Officials said the survey suggested that, based on data from the Centers for Disease Control and Prevention, a woman’s chance of being sexually assaulted in the military was about the same as a woman in the general population. But for men, the risk for those in the military is much lower than in U.S. society.

Defense officials have argued that an increase in reported assaults is a positive trend because so many people are reluctant to report it, both in the military and in society as a whole. Greater reporting, they say, shows there is more confidence in the reporting system and greater comfort with the support for victims.

It’s unclear, however, whether the increased reports last year actually represent a growing problem or whether those who say they were assaulted were just more willing to come forward.

Victims rights advocates and others have argued that service members don’t trust the system and are often unwilling to go to their commanders with a complaint for fear of retribution. They also worry that commanders may not press ahead with some cases if they know the accused. Members of Congress argued that using independent prosecutors would make the process more fair, and make victims more comfortable coming forward.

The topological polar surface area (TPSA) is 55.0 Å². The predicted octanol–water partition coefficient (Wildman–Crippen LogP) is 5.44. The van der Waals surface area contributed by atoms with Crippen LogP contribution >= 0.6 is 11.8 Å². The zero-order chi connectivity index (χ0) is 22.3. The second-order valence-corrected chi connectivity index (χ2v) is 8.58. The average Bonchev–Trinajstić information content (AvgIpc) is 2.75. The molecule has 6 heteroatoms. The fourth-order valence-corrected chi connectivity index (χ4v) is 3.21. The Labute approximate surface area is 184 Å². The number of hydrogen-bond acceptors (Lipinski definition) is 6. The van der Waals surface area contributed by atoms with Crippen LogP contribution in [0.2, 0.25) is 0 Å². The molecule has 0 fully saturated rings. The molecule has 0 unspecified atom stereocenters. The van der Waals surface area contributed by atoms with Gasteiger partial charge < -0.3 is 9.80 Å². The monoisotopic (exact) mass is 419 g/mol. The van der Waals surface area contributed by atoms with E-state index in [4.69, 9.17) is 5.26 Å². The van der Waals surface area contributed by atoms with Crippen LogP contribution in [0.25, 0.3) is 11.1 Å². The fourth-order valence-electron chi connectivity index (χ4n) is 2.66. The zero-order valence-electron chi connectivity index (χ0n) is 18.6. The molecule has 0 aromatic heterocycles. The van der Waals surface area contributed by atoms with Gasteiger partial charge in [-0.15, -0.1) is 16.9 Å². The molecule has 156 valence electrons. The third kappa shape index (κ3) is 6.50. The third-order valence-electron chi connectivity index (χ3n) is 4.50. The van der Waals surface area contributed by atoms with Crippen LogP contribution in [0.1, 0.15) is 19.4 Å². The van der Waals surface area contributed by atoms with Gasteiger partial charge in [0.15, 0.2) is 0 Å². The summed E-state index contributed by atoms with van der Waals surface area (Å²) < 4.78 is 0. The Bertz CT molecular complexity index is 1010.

Additional reporting by The Associated Press.

Source: newsy.com

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How Texas Quashed Sex-Ed Lessons On Consent

A Newsy investigation reveals a push by organized groups to stop schools from teaching what advocates say is critical to preventing sexual assault.

Millions of students returning to public schools across Texas are encountering fallout from a battle over the state’s first major update to sex education and health standards in more than two decades. 

A Newsy investigation reveals how an advocacy group helped convince the Texas State Board of Education to strike lessons about consent from the state’s planned health education standards for the 2022-2023 school year. The board’s decision went against the advice of medical experts and organizations promoting teen sexual health, which say comprehensive sex education helps reduce rape and unwanted pregnancies. 

“It’s not an open communication — to talk about sex,” says 17-year-old Kennia Gonzales, a senior at Brownsville Early College High School in Texas. Gonzales says her high school does not teach any form of sex education beyond abstinence. “Teachers aren’t supposed to talk about it with students,” she says.